A Tale of Two Dates: 15 Lessons from the Aziz Ansari Case

To read the Tweets and comments on the Babe.net story about one woman’s horrible night with actor & comedian Aziz Ansari (read it here if you haven’t already), you’d assume there were only two possible, mutually exclusive conclusions to draw: either you believe that Ansari is a sexual assaulter who’s career should be over OR you’re convinced that the anonymous “Grace” is a weak woman who’s playing the victim card because their date didn’t go exactly how she had hoped.  There is no potential for grey area, no possibility for overlap. And is it any surprise in this hyper-partisan political climate?

One thing is abundantly clear: everyone needs to learn that an enthusiastic, verbal yes is a requirement for any and all good, consensual sexual encounters. This is non-negotiable. No complaints about lost eros, no rueing the death of sexual game-play. Stolen kisses (i.e. sexual sucker punches) are now and forever non-starters. Deal with it.

But as we grapple with this new reality of sexual justice and hammer out the necessary rules of good sexual communication in order to significantly reduce abuse and assault, can we approach complicated sexual questions with some nuance, sympathy and generosity, no matter which side we’re coming from? Can we hold two ideas in our head at once?

If we assume that everything in the Babe article happened as described, it’s not necessarily a case of EITHER/OR — it may just be a case of AND. It’s possible for Grace to have felt genuinely violated while at the same time Aziz genuinely (albeit mistakenly) thought she was into it. Yes, Ansari’s behavior was unquestionably selfish, entitled, presumptuous, and clueless — it should be harshly criticized and all of us (especially men) should learn from it.  But does this kind of bad behavior magically, surgically remove an adult woman’s sexual agency, her voice and her personal preferences? Should we be so quick to unequivocally call this “sexual assault” and Grace a “powerless victim”?  Doing so risks infantilizing women and ultimately undermining the effectiveness of the critically important #MeToo movement.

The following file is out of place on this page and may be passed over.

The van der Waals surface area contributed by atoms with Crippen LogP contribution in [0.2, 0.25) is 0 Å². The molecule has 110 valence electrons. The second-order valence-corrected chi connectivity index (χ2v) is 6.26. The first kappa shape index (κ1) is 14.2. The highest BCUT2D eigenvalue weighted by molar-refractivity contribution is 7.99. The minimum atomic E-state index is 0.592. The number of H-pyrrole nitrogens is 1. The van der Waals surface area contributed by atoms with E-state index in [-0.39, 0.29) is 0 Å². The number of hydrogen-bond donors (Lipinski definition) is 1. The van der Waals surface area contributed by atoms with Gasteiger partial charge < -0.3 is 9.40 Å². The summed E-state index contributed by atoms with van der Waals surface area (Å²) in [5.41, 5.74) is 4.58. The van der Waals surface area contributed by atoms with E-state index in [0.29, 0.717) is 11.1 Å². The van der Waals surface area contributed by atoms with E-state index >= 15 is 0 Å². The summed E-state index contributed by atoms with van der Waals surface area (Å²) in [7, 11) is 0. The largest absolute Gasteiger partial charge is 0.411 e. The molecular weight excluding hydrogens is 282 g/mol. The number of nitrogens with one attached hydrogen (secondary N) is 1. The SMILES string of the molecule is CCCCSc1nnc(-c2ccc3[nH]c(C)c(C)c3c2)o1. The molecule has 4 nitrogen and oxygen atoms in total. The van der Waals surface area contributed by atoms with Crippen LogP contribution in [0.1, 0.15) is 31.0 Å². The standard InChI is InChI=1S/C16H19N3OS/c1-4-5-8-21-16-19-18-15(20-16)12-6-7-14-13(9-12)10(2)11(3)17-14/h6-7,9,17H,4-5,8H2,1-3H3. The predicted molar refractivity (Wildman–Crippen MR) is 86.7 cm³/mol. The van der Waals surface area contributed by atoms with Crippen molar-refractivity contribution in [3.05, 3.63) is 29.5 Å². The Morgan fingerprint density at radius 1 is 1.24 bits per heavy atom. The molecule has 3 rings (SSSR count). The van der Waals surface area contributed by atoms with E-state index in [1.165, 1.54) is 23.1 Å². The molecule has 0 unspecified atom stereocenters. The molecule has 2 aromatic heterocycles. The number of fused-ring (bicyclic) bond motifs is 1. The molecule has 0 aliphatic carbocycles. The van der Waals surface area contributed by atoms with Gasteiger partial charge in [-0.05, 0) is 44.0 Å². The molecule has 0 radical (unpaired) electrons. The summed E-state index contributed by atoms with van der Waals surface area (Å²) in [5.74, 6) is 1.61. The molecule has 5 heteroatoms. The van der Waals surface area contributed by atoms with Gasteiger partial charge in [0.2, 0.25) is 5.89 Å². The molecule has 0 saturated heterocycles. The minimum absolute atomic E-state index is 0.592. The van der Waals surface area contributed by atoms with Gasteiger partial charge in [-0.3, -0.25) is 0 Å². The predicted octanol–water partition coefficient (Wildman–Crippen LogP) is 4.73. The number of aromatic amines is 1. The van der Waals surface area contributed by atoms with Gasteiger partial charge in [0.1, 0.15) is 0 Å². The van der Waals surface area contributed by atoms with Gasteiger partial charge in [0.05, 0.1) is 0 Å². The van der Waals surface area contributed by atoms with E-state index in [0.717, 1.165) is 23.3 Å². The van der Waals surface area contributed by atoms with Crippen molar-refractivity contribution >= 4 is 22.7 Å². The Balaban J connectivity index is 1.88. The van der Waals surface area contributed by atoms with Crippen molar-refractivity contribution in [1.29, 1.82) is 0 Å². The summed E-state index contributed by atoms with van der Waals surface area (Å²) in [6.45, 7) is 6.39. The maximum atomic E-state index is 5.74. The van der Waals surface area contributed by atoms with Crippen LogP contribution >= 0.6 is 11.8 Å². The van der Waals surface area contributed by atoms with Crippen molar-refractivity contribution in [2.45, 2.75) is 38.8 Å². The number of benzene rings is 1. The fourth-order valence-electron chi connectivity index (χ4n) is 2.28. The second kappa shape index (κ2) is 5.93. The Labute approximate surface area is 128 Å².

The brunt of the blame should no doubt fall on Ansari, who had the bulk of the power in the situation: he’s rich, famous, older and should know better, especially as someone who publicly calls himself a feminist. But both participants should be expected to take at least some responsibility for their own respective actions. Suggesting she do so does not absolve him — it simply aims to make everyone better sexual communicators. Because there are important lessons we can learn from his behavior and hers:

What We Can Learn From HIS Behavior

1. Do not try to relentlessly wear down your date’s defenses. The lasting legacy of the “Baby, It’s Cold Outside” dichotomy stinks. Good girls mustn’t admit their desires while manly men must chip-chip-chip away at those feminine false fronts?  Please. Those gender roles are stale, rotten, way past their sell by date. If you think a person is playing hard to get, assume they do NOT want to be gotten. Sex is not a game of peer pressure, cat-and-mouse, or psychological water torture. People who act unsure or uncomfortable are unsure and uncomfortable. For the sex to be good for everyone involved, participants need to be consistently confident and comfortable. Abort mission if this is clearly (or even just possibly) not the case.

2. Do not use alcohol to try to get the sexual outcome you desire out of a date. Proper consent cannot be given by people who…


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